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Assessment of the effects of shelterbelts on crop yields at the regional scale in Northeast China

Zheng, Xiao, Zhu, Jiaojun, Xing, Zefeng
Agricultural systems 2016 v.143 pp. 49-60
Landsat, afforestation, agricultural land, climatic factors, corn, fertilizers, forests, harvest index, microclimate, moderate resolution imaging spectroradiometer, planning, planting, seeds, shelterbelts, solar radiation, temperature, time series analysis, wind damage, China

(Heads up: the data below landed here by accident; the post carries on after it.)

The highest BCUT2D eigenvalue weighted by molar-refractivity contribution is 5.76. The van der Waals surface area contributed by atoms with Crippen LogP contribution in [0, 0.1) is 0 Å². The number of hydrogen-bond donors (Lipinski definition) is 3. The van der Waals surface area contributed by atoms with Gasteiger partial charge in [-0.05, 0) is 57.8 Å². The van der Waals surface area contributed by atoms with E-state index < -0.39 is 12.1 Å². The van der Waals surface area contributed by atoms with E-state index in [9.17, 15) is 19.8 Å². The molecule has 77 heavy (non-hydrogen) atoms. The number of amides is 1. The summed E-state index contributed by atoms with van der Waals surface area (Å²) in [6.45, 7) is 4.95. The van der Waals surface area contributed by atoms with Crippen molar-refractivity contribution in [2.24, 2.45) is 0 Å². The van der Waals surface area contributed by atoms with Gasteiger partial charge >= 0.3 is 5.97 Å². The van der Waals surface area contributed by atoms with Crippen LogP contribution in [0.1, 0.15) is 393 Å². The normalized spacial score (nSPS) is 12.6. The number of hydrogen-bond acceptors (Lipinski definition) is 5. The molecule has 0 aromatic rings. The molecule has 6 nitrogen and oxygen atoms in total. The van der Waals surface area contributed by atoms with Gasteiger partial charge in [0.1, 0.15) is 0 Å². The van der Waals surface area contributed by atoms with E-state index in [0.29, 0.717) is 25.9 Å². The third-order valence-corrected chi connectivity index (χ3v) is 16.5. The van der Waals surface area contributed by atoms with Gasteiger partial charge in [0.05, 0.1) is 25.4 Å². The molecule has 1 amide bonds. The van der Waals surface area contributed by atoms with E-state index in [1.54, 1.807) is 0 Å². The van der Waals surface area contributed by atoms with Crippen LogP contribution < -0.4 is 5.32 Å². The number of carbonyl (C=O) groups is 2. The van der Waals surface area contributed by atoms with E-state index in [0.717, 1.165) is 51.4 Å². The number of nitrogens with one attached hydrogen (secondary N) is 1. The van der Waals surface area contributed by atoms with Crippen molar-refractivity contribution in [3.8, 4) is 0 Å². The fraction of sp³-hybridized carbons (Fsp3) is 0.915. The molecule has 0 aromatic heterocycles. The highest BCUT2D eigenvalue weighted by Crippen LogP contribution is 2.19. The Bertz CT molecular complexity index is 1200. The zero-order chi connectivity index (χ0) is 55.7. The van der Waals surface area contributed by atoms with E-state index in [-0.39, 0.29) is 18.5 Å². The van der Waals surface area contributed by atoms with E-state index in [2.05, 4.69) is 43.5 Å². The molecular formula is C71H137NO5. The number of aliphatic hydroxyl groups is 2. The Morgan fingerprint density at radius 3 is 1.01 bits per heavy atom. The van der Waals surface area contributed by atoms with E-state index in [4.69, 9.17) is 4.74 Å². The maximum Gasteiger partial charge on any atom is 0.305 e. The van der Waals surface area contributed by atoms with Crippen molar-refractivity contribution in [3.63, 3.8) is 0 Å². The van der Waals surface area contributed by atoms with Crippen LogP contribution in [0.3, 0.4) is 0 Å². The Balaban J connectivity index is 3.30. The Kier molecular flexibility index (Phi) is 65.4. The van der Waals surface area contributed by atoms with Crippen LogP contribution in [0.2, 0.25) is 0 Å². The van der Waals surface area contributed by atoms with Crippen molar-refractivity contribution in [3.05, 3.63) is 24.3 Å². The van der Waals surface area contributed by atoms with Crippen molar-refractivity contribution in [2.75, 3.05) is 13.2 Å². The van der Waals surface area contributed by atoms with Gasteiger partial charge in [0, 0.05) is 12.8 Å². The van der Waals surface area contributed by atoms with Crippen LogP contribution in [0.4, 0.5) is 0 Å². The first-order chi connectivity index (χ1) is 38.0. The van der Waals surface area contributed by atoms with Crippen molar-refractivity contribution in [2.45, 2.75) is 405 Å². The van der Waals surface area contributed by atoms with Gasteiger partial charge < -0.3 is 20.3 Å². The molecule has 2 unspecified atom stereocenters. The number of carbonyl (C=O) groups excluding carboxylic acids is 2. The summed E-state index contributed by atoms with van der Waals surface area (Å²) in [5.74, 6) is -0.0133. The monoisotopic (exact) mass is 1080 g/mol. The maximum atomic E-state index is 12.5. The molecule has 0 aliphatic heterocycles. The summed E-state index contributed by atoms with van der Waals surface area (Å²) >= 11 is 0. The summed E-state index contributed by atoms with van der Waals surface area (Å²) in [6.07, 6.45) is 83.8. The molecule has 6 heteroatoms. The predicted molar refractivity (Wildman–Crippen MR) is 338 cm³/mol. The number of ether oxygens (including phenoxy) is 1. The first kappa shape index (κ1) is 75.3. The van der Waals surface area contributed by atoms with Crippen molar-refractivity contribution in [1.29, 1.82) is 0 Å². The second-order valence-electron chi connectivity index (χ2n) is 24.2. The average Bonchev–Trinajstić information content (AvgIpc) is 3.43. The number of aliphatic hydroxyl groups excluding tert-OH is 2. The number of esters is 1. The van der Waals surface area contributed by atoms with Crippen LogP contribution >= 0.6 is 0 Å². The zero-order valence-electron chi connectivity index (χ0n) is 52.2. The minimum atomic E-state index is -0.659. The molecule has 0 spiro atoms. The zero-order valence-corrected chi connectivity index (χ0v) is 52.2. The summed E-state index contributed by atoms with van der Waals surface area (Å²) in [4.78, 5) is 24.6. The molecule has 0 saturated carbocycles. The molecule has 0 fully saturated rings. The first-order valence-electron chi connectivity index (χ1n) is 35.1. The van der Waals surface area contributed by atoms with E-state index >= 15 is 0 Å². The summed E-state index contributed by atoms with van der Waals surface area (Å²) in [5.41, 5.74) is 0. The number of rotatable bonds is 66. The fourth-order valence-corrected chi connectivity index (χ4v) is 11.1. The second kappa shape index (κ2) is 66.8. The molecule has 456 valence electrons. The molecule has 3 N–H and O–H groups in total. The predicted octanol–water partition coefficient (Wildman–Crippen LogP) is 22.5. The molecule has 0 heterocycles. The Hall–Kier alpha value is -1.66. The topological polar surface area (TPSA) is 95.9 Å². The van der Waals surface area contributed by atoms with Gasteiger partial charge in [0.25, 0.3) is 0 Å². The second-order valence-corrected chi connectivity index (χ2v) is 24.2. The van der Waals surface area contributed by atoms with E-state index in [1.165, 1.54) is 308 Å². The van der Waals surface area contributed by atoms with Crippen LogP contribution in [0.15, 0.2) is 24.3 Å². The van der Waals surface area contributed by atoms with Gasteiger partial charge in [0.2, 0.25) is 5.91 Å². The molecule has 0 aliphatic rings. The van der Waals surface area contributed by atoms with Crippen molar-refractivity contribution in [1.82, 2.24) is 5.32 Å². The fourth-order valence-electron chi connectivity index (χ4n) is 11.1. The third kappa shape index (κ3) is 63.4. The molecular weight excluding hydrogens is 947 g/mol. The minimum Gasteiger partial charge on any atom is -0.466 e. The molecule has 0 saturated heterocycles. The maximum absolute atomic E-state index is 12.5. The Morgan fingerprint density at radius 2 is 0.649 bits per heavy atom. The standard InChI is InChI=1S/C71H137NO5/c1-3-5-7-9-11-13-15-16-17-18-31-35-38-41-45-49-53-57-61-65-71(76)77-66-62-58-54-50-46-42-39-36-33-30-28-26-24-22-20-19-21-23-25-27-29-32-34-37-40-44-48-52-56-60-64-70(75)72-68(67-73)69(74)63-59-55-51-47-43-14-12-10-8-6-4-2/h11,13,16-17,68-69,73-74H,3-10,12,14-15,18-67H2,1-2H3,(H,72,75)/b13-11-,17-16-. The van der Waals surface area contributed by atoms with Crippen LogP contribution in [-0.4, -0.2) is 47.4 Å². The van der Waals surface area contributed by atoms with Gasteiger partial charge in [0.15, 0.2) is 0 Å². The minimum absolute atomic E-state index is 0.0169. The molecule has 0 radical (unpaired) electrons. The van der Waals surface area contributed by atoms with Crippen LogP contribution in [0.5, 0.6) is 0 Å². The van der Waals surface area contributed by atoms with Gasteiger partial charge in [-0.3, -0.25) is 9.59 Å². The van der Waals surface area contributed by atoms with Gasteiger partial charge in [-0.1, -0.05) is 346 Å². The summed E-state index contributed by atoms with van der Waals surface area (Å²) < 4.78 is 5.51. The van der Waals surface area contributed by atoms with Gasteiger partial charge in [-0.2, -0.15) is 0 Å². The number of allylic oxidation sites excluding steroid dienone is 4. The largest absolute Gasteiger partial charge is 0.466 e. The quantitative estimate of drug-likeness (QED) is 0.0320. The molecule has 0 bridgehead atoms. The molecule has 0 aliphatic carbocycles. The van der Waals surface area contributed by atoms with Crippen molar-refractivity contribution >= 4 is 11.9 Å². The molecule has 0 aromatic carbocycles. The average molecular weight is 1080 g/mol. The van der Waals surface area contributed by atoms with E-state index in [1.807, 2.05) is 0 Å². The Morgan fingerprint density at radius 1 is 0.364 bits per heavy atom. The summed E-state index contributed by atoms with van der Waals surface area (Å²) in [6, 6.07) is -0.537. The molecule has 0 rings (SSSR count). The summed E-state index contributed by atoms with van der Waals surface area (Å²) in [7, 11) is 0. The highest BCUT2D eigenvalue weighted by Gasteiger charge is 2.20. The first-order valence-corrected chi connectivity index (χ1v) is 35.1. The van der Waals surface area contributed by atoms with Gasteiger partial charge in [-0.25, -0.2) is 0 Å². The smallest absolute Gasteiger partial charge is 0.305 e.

The Three-North Shelter Forest Program (TNSFP), which is the largest ecological afforestation program worldwide, was launched in 1978 and will last until 2050 in the Three-North regions (accounting for 42.4% of China's territory). As a dominant component in the TNSFP, shelterbelts or windbreaks play an important role in preventing from wind damage and erosion and providing appropriate microclimate conditions for crop growth, thus improving crop yields. However, how shelterbelts influence crop yields at the regional scale has not yet been determined because there are certain difficulties in identifying the effects of shelterbelts on crop yields due to other factors such as climatic factors, crop seeds, fertilizer and management measures. In this study, a new approach is used to estimate the effects of shelterbelts on crop yields while overcoming these difficulties. The specific processes used in this study are detailed as follows. First, the climatic potential productivity, which is a combination of solar radiation, temperature and precipitation, was estimated using the multi-sensor remote data. All farmland in the region was divided into high, middle and low climatic potential productivity zones. Second, the crop (i.e., maize) yield across the Northeast China was estimated using the harvest index method and MODIS data. Third, according to the effectively protected distance, the levels of protection provided by the shelterbelts to the farmland at the regional scale were calculated by combining the stand age and the growth status of the shelterbelts using a time series of Landsat images. Finally, the levels of protection and the corresponding maize yields in pixels were extracted and averaged to identify the effects of shelterbelts on crop yields. The results of this study indicated that shelterbelts could enhance crop yields at the regional scale. The contribution rates of shelterbelts to increasing maize yields were found to be 4.68%, 4.28% and 9.45% in the high, middle and low climatic potential productivity zones, respectively. In Northeast China, the average level of protection of farmland was 18.28%, which was obviously lower than the optimal level of protection (i.e., approximately 80%); thus, many shelterbelts must be planted in the future. The findings of this study provide a sound theoretical foundation for increasing crop yields by planning shelterbelts in farmland regions similar to those in Northeast China.